A pair of solid stories about cosmic horror. William Sloane was best known as an editor and publisher, but towards the beginning of his career, in the 1930s, he published two novels, rooted in Lovecraftian cosmic horror, but pushing beyond the generic conventions. There are obvious similarities between the two; indeed, it's not unfair to seem them as remixes of each other. Both stories are told from the perspective of the protagonist's friend--it's Nick telling the story, not Jay Gatsby. Both A pair of solid stories about cosmic horror. William Sloane was best known as an editor and publisher, but towards the beginning of his career, in the 1930s, he published two novels, rooted in Lovecraftian cosmic horror, but pushing beyond the generic conventions. There are obvious similarities between the two; indeed, it's not unfair to seem them as remixes of each other. Both stories are told from the perspective of the protagonist's friend--it's Nick telling the story, not Jay Gatsby. Both narrators admit to themselves that they are, if not pusillanimous, then very cautious. In both cases, their good friend is a genius, who is drawn by a woman of mysterious background into events that show the puniness of our human world. Both end with the Gatsby character dead, the window to the wider universe (momentarily) closed, and domestic order mostly re-established. The first of these stories, "To Walk the Night," builds suspense better, in my opinion, than the second--but the pay-off is not as good. It is framed conventionally, for stories of the time, a recounting of some past event, the witness describing it to a man of impeccable scientific reasoning ability who, in the end, is stumped, scientific rationalizations unequipped to deal with the story. This conceit seems a bit old-fashioned, but Sloane handles it well, using the discussion between the two narrators to break up the narrative, allowing them to push and probe a bit, and foreshadow events to come. (It is worth noting that Stephen King wrote the introduction to these novels; he said he liked the second one best. I do not know King's history with the stories, but structurally "To Walk the Night" is very similar to "From a Buick 8"--King's story is framed the same way, with a story told to pass on a secret about a cosmic horror. The ending of that book, though, is cheap beyond words.) There are other crotchets that remind the reader of the story's vintage. It is annoying to hear the president of Princeton continually referred to as "Prexy." The female characters are never fully realized. But these are minor offenses, and the story can be read more easily today than most of the "Weird Tales"-esque stories. Sloane is a good stylist. The narrative is solidly structured. He doles out new bits of information at just the right pace to increase the intrigue, without ever seeming to withold it just for the sake of creating mystery. At the heart of the story is a Princeton astronomer who mysteriously self-combusts in his observatory--and his equally mysterious recent wedding to an odd woman know on can quite figure out. There are elements of H. Rider Haggard's "She," here, but the story is not breathless. Nor is it overly wrought in the way of Lovecraft. As King points out in the introduction, Sloane successfully combines science fiction and mystery--the genre conventions were just hardening at this time, making the fluidity more imaginable, but, I would think, harder to publish--and ultimately leading to a glimpse of the cosmic realm that dwarfs our human perceptions. In this case, the culprit is a disembodied mind--from another planet or dimension is never specified--that can wink into our world and take over a human body, possess it. The intelligence is vast, the power immense, but it is also shaken to learn that there are pleasures that can only be experienced in the span of a human life. The second story, "The Edge of Running Water," similarly blends mystery, science fiction, and horror. Here there is a mad scientist type (and his spiritualist sidekick) who is trying to build a machine that will allow him to talk to the dead--in the gothic surroundings of Maine, where the people are cramped: scheming Yankee peddlers, but with mean souls, not expansive con men. (Again, one wonders when King came across these stories.) There is a defined subplot here, the narrator falling in love with the protagonists' kid sister. (There's a hint of Robert Spencer Carr's later work here, the melodrama giving realism to the outrageous parts of the story, though Sloane is much more competent than Carr: if he kept at it, he could have broken into the Post much earlier than Carr did.) For my money, the suspense in this second novel does not build as well as the first; there are lots of forebodings, but fewer pay-offs. Instead, Sloane is forced to circle around his point several times, which leads to repetition rather than increasing dread. The story, though, is similarly well constructed, the characters mostly believable (the men more than the women), and Sloane is comfortable letting in some air, some hints at real life: it is not all horror, all weirdness. Indeed, it is the contrast that makes the weirdness feel genuinely odd--a different strategy than Lovecraft, then, and his ilk, who concentrated on the weirdness, and the language necessary to make it legible to the limited human perceptions. The climax here is better than in the first book, I think. There's something that seems non-serious about a disembodied mind--it makes me think instantly of a giant brain, floating in the air. What we have here is the mad scientist created what he thought was a radio to the dead, but ended up being a rip in the very fabric of the time-space continuum. True cosmic horror, then. While Sloane's language is never as ornate as Lovecraft and Smith and Derleth, it is still precise, and he captures the horror because of the contrast with everyday life: swimming and flirting and eating and sweeping floors. The NYRB did well to reprint these.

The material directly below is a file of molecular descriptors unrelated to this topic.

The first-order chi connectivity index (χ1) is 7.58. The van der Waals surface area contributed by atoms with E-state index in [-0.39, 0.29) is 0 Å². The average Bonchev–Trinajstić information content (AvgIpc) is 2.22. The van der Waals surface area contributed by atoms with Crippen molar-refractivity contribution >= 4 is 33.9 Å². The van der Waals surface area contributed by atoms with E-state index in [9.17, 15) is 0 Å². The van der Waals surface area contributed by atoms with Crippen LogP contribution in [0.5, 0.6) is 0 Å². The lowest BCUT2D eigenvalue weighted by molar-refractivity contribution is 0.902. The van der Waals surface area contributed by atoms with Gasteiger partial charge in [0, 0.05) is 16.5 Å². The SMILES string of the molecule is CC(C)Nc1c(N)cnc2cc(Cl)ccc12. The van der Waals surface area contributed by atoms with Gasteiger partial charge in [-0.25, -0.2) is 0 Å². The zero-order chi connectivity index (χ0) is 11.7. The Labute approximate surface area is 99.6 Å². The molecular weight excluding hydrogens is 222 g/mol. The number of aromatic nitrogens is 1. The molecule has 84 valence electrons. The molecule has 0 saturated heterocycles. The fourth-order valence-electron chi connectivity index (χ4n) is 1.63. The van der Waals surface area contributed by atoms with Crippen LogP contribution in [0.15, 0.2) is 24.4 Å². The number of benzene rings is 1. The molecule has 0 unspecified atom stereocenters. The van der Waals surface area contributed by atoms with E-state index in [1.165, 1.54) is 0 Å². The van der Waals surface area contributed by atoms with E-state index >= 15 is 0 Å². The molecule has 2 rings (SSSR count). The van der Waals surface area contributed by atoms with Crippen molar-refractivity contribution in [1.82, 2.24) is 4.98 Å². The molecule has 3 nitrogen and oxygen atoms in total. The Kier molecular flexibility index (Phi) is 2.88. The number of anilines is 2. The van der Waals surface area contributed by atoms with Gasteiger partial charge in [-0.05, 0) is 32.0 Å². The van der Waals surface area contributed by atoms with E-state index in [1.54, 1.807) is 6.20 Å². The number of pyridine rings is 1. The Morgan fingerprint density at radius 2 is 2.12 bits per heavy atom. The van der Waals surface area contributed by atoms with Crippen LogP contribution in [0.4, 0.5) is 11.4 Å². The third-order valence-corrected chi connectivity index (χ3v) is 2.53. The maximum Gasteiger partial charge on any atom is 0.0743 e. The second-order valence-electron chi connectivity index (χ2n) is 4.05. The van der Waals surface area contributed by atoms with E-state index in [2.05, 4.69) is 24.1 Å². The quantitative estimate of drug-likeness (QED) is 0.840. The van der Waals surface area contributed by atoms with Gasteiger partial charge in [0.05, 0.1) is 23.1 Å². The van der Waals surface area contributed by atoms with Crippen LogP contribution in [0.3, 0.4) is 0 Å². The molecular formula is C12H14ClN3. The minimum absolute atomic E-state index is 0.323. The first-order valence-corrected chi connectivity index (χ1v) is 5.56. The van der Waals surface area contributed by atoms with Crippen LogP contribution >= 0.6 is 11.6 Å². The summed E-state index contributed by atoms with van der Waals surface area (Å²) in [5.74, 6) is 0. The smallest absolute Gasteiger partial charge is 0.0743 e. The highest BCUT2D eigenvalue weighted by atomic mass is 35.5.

20. 5 out of 5